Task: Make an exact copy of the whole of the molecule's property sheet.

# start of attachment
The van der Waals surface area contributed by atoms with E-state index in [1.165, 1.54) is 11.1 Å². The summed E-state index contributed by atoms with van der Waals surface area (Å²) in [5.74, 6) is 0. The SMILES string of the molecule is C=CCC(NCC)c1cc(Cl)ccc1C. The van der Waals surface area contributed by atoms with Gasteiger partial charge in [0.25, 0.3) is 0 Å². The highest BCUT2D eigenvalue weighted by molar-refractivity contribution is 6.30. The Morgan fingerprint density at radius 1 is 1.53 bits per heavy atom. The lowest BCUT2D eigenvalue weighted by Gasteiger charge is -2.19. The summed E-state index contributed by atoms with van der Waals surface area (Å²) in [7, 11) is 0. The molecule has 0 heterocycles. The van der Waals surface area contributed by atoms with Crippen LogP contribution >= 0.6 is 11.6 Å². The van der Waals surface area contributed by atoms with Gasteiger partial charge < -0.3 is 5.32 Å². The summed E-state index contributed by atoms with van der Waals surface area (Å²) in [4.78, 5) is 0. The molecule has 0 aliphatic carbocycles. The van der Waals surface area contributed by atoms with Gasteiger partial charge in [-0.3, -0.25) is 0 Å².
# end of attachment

The van der Waals surface area contributed by atoms with E-state index in [1.165, 1.54) is 11.1 Å². The summed E-state index contributed by atoms with van der Waals surface area (Å²) in [5.74, 6) is 0. The SMILES string of the molecule is C=CCC(NCC)c1cc(Cl)ccc1C. The van der Waals surface area contributed by atoms with Gasteiger partial charge in [0.25, 0.3) is 0 Å². The highest BCUT2D eigenvalue weighted by molar-refractivity contribution is 6.30. The Morgan fingerprint density at radius 1 is 1.53 bits per heavy atom. The lowest BCUT2D eigenvalue weighted by Gasteiger charge is -2.19. The summed E-state index contributed by atoms with van der Waals surface area (Å²) in [7, 11) is 0. The molecule has 0 heterocycles. The van der Waals surface area contributed by atoms with Crippen LogP contribution >= 0.6 is 11.6 Å². The van der Waals surface area contributed by atoms with Gasteiger partial charge < -0.3 is 5.32 Å². The summed E-state index contributed by atoms with van der Waals surface area (Å²) in [4.78, 5) is 0. The molecule has 0 aliphatic carbocycles. The van der Waals surface area contributed by atoms with Gasteiger partial charge in [-0.3, -0.25) is 0 Å².